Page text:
From Jason Hubbard, England – JLH 1969 version
I have built the amp (I used it for about 6 months but gave up on it - I had inadequate heatsinking and the fan I needed to run in order to keep it all cool bugged me too much). Sounded great compared to anything I'd used before but I yearned for more power to drive woefully inefficient speakers in a large room.
From Asen Tutekov, Bulgaria – JLH 1969 (3 ohm) version
The sound is good. I was a bit disappointed at the very beginning - maybe because I expected a miracle to happen. That was because I hadn't listened to a SE power amp before that moment. After several hours of listening I found out that the amp is very detailed, doesn't tire out the ears and controls the bass better than my Quad 405-2 ..... In short - I'm content with it.
From Jason Wou, Australia – JLH1996 version
….. the amp sounds fantastic …..
For some CD's (like GRP's Rippington) the amp sounds just amazing. I can nod
nod nod throughout the
CD. But for some other CD's I can hear distortion-like sound which I couldn't hear from my other amps.
Most MP3's sound terrible with this amp. It looks as if this amp + B&W Solid speakers seems to be somewhat "selective" to the type of music and brands, or it's just way too revealing. Any opinion?
(Yes, several people have commented that this amp shows up poor recordings and my findings are the same. I have a box of about 40 CDs that I can no longer listen to but that seemed alright when using other, well-reviewed, Class-AB amps – Geoff)
From Ian Mackenzie, Australia – JLH 1996 version
My feelings echo those other builders in the comments page. The amp sounds very liquid, subtle but very detailed and coherent on good recordings compared to any conventional A/AB amp.
There also appears to be a very even perspective and uniformity of the tonal balance in both timbre and dynamics. In short this amp is excellent and a boon for such a simple diy project.
From David Smith, England – JLH 1969 version
I have used Rod Elliot's pre-amp designed for the DoZ amplifier to feed the JLH amps and I am truly very pleased with the results; the sound is very smooth and easy on the ears, particularly noticeable is the absence of unpleasant sibilance with broadcast female voices. For the first time I can see why the amplifier is so highly rated.
From Tim Andrew, UK – JLH 1996 version
My version of the 1996 JLH design uses paper-in-oil capacitors on the input, Elna Silmic electrolytics elsewhere, with Vishay bulk foil and Tantalum film resistors in all signal carrying parts of the circuit. At the suggestion of Geoff Moss, I have also replaced the 2N3055s with MJ15003s. These modifications have been carried out individually so as to enable me to evaluate each in turn. Each one has produced a very noticeable improvement and, in particular, the capacitor and the MJ15003 transistor changes must be singled out as making a larger improvement than I had expected. The amplifier now sounds far more powerful than many 200 watt amplifiers that I have heard and owned but has a warmth, purity, delicacy and speed that has eluded them all.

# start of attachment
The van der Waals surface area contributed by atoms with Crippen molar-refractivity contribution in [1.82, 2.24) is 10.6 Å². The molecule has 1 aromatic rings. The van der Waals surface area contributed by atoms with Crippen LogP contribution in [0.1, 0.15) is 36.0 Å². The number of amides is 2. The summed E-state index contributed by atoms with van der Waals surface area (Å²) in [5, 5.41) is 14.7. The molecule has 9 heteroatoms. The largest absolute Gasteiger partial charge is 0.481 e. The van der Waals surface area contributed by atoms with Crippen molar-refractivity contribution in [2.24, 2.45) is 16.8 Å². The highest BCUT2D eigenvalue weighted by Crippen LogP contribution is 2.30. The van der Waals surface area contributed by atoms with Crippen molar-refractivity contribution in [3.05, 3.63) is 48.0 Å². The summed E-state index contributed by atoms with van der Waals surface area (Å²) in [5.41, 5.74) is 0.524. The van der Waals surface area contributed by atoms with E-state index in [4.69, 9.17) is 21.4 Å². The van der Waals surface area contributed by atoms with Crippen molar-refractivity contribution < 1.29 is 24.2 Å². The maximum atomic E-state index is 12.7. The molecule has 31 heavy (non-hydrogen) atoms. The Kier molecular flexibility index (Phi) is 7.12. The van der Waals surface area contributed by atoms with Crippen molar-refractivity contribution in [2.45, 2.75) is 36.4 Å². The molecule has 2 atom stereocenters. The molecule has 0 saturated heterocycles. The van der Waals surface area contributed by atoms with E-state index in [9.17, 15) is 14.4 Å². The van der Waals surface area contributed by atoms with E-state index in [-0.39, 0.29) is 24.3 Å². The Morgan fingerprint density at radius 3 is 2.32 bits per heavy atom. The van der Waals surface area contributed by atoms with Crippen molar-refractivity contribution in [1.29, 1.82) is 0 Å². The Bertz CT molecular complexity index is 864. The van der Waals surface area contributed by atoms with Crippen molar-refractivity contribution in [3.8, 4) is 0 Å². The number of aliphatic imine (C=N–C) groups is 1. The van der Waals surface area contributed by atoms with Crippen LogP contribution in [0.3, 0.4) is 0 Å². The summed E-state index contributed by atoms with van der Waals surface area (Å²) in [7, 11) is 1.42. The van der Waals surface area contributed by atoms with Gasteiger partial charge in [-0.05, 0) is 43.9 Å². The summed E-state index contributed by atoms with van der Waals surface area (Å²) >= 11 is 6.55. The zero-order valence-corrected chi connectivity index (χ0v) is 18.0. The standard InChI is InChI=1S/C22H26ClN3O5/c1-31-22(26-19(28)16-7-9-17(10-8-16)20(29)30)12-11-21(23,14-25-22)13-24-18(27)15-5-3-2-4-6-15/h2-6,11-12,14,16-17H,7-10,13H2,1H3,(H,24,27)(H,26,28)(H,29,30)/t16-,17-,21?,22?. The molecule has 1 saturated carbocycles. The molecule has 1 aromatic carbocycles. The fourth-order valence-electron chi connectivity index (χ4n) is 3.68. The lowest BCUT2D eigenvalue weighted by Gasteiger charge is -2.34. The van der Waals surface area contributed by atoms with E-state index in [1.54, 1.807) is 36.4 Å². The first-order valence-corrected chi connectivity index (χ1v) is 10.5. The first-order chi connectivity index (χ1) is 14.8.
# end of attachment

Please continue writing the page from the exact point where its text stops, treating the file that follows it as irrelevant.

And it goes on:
The JLH compares to the Rotel multi-channel (power section only) as follows:- The brightness/harsh high is gone. The vocal is a lot fuller. The four string bass has more emotion to the notes. The kick drum is easier to distinguish from the electric bass guitar. It has more depth in the sense of stage but narrower than the Rotel. The focus or image position is better with the JLH. It reviews the fine detail much, much more with ease. Certain tracks in some CDs I would not like to listen to before with the Rotel because they sounded really bad but now I can enjoy them with the JLH. The background noise is really quiet. I can enjoy heavy rock music again with the JLH because it can handle a lot of things going on musically without tiring me out with just noise. For such a simple design and inexpensive final product it is a very good amp. Now the JLH makes me really miss the Pink Triangle turntable.
Chris’s full email giving some background to his comments can be found here.
HISTORY: Page created 24/06/2001
08/07/2001 Ian Mckenzie’s comments added
24/07/2001 David Smith’s comments added
05/08/2001 Additional comments from Rudy van Stratum
18/08/2001 Tim Andrew’s comments added
14/09/2001 Chris Ma’s comments added
05/12/2001 Tim Andrew’s comments updated